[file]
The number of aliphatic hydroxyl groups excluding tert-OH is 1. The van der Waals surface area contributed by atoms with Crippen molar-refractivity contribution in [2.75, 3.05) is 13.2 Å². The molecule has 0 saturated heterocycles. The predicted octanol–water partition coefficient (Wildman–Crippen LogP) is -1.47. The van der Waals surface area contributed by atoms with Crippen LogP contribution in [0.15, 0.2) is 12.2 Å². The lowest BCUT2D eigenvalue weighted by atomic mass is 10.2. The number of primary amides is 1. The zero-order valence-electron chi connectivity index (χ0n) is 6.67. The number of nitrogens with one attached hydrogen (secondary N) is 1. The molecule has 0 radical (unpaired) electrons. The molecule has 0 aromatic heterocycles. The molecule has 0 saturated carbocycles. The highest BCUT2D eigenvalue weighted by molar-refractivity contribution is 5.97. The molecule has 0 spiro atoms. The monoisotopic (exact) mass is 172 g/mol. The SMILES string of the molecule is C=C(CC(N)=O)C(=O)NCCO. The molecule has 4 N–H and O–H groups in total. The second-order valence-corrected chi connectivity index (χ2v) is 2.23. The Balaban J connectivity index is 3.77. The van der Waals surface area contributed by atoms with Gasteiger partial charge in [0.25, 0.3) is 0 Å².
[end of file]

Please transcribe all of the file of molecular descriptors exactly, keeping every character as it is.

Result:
The number of aliphatic hydroxyl groups excluding tert-OH is 1. The van der Waals surface area contributed by atoms with Crippen molar-refractivity contribution in [2.75, 3.05) is 13.2 Å². The molecule has 0 saturated heterocycles. The predicted octanol–water partition coefficient (Wildman–Crippen LogP) is -1.47. The van der Waals surface area contributed by atoms with Crippen LogP contribution in [0.15, 0.2) is 12.2 Å². The lowest BCUT2D eigenvalue weighted by atomic mass is 10.2. The number of primary amides is 1. The zero-order valence-electron chi connectivity index (χ0n) is 6.67. The number of nitrogens with one attached hydrogen (secondary N) is 1. The molecule has 0 radical (unpaired) electrons. The molecule has 0 aromatic heterocycles. The molecule has 0 saturated carbocycles. The highest BCUT2D eigenvalue weighted by molar-refractivity contribution is 5.97. The molecule has 0 spiro atoms. The monoisotopic (exact) mass is 172 g/mol. The SMILES string of the molecule is C=C(CC(N)=O)C(=O)NCCO. The molecule has 4 N–H and O–H groups in total. The second-order valence-corrected chi connectivity index (χ2v) is 2.23. The Balaban J connectivity index is 3.77. The van der Waals surface area contributed by atoms with Gasteiger partial charge in [0.25, 0.3) is 0 Å².